The Virginia Attorney General can issue opinions concerning statutory interpretation if requested to do so by an array of government officials from the Governor to a member of the Senate or House of Delegates to a local sheriff. These opinions are not binding on a judge but are persuasive when considering the law affecting a given case. In this case a member of the General Assembly asked: Is it legal under the Virginia Property Owners’ Association Act (the "Act") for an association ("POA") to deactivate a member’s barcode decal if he or she is more than sixty days late paying an assessment. Deactivation of the barcode decal will restrict, but not completely deny, entry in to the neighborhood due to the existence of two access points, one manned and one not.
In this POA the board adopted a resolution, pursuant to statutory authority, providing that after giving a member an opportunity for a hearing, the board of directors has the right to suspend a member’s and his or her tenants’ or family’s use of the barcode decal in the event of nonpayment of assessments, fees, or fines owed to the POA where payment is more than sixty days past due. However, such suspension is not proper if it will “endanger the health, safety or property” of that homeowner. The barcode decal can be used to gain access at the manned main gate at the front of the subdivision and is required to use the unmanned gate to enter at the back of the subdivision. Without the barcode decal, an owner can still access his or her home by using the manned main gate, but for those owners whose homes are closer to the unmanned back gate, this access may be less convenient. The location of the back gate is approximately five miles from the main gate when driving around the subdivision and is approximately three miles from the main gate when driving through the subdivision. The streets within the subdivision are common area private roads.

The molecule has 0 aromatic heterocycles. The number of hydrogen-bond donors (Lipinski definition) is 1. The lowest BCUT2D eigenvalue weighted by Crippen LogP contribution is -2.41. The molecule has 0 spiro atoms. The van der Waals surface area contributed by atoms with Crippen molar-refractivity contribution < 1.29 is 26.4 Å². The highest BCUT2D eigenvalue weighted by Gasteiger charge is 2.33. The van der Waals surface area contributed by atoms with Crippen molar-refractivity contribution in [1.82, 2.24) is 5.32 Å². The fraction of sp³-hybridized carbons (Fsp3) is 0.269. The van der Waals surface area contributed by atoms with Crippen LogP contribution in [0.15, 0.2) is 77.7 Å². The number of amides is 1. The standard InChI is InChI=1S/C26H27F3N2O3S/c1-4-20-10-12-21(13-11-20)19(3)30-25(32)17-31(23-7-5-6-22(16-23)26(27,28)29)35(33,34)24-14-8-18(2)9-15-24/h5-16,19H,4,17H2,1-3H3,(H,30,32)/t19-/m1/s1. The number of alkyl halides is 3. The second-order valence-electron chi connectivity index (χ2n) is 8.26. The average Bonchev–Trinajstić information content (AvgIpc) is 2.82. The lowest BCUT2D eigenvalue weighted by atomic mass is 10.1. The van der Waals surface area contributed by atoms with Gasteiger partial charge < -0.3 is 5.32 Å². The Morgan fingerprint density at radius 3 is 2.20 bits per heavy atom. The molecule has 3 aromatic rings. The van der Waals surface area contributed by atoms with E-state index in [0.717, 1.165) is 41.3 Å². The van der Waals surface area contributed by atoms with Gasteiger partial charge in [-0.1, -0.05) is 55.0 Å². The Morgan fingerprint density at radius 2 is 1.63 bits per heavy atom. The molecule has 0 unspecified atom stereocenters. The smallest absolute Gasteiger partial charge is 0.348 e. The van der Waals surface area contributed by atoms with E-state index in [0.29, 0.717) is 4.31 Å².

The Attorney General’s view of the issue in this case is whether denial of access to the back gate endangers[s]…health, safety, or property." There could be situations where an owner needs to return to his or her property for an emergency affecting health, safety, or property. If the property is close to the back gate but distance from the main gate, and if the owner approaches from that direction, then denial of access through the back gate could possibly endanger health, safety, or property in violation of the Act.
For failure to pay a special assessment, the additional question under Section 55-514, was whether denial of access to the back gate denies the owner "direct" access to his or her lot. There are certain lots that are a significant distance from the main gate but close to the back gate, and depending on the direction from which the owner arrives, "direct" access might be only through the back gate, while for other lots, "direct" access may be through the main gate. For certain lots, deactivating the barcode and hereby denying use of the back gate could thus deny the owner "direct" access to his or her property in violation of the Act.
The Attorney General concluded that the resolution may not legally be applied against any owner if deactivation of the owner’s bar code for nonpayment of a regular assessment would endanger health, safety, or property; or if deactivation for nonpayment of a special assessment under Section 55-514 would deny the owner "direct" access to his or her property through the roads of the development which are common areas.